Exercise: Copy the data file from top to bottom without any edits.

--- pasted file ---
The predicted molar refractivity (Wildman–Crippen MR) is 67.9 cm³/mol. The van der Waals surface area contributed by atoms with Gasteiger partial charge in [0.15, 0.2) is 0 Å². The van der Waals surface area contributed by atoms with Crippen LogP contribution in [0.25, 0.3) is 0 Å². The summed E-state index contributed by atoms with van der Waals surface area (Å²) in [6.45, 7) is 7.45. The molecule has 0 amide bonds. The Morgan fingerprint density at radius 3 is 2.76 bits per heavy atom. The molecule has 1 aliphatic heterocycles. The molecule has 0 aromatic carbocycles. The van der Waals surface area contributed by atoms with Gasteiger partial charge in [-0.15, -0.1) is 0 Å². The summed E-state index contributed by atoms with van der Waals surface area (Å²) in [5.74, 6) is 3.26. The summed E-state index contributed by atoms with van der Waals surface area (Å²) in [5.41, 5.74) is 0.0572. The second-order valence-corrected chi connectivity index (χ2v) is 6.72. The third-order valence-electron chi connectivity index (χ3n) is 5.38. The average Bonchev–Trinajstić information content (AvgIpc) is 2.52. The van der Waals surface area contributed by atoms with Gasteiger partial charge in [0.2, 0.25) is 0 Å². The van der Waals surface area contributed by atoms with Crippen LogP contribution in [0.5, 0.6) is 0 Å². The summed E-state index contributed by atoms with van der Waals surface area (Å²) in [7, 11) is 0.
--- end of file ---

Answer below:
The predicted molar refractivity (Wildman–Crippen MR) is 67.9 cm³/mol. The van der Waals surface area contributed by atoms with Gasteiger partial charge in [0.15, 0.2) is 0 Å². The van der Waals surface area contributed by atoms with Crippen LogP contribution in [0.25, 0.3) is 0 Å². The summed E-state index contributed by atoms with van der Waals surface area (Å²) in [6.45, 7) is 7.45. The molecule has 0 amide bonds. The Morgan fingerprint density at radius 3 is 2.76 bits per heavy atom. The molecule has 1 aliphatic heterocycles. The molecule has 0 aromatic carbocycles. The van der Waals surface area contributed by atoms with Gasteiger partial charge in [-0.15, -0.1) is 0 Å². The summed E-state index contributed by atoms with van der Waals surface area (Å²) in [5.74, 6) is 3.26. The summed E-state index contributed by atoms with van der Waals surface area (Å²) in [5.41, 5.74) is 0.0572. The second-order valence-corrected chi connectivity index (χ2v) is 6.72. The third-order valence-electron chi connectivity index (χ3n) is 5.38. The average Bonchev–Trinajstić information content (AvgIpc) is 2.52. The van der Waals surface area contributed by atoms with Gasteiger partial charge in [0.2, 0.25) is 0 Å². The van der Waals surface area contributed by atoms with Crippen LogP contribution in [0.5, 0.6) is 0 Å². The summed E-state index contributed by atoms with van der Waals surface area (Å²) in [7, 11) is 0.